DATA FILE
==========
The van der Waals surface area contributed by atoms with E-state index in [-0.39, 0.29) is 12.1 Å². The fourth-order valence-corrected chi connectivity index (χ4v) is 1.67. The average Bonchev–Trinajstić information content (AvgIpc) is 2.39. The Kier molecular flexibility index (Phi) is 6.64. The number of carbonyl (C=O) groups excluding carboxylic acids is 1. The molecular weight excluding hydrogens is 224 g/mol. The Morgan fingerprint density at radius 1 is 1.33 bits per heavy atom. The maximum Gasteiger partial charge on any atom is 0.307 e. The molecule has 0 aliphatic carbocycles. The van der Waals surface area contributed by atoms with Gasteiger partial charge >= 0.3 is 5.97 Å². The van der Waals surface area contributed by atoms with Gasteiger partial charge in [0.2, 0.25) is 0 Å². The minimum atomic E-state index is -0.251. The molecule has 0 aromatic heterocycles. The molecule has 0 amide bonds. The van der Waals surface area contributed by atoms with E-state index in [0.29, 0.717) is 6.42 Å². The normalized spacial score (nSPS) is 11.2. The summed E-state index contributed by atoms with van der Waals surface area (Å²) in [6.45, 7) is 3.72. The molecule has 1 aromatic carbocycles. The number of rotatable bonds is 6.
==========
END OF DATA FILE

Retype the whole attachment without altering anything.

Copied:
The van der Waals surface area contributed by atoms with E-state index in [-0.39, 0.29) is 12.1 Å². The fourth-order valence-corrected chi connectivity index (χ4v) is 1.67. The average Bonchev–Trinajstić information content (AvgIpc) is 2.39. The Kier molecular flexibility index (Phi) is 6.64. The number of carbonyl (C=O) groups excluding carboxylic acids is 1. The molecular weight excluding hydrogens is 224 g/mol. The Morgan fingerprint density at radius 1 is 1.33 bits per heavy atom. The maximum Gasteiger partial charge on any atom is 0.307 e. The molecule has 0 aliphatic carbocycles. The van der Waals surface area contributed by atoms with Gasteiger partial charge >= 0.3 is 5.97 Å². The van der Waals surface area contributed by atoms with Gasteiger partial charge in [0.2, 0.25) is 0 Å². The minimum atomic E-state index is -0.251. The molecule has 0 aromatic heterocycles. The molecule has 0 amide bonds. The van der Waals surface area contributed by atoms with E-state index in [0.29, 0.717) is 6.42 Å². The normalized spacial score (nSPS) is 11.2. The summed E-state index contributed by atoms with van der Waals surface area (Å²) in [6.45, 7) is 3.72. The molecule has 1 aromatic carbocycles. The number of rotatable bonds is 6.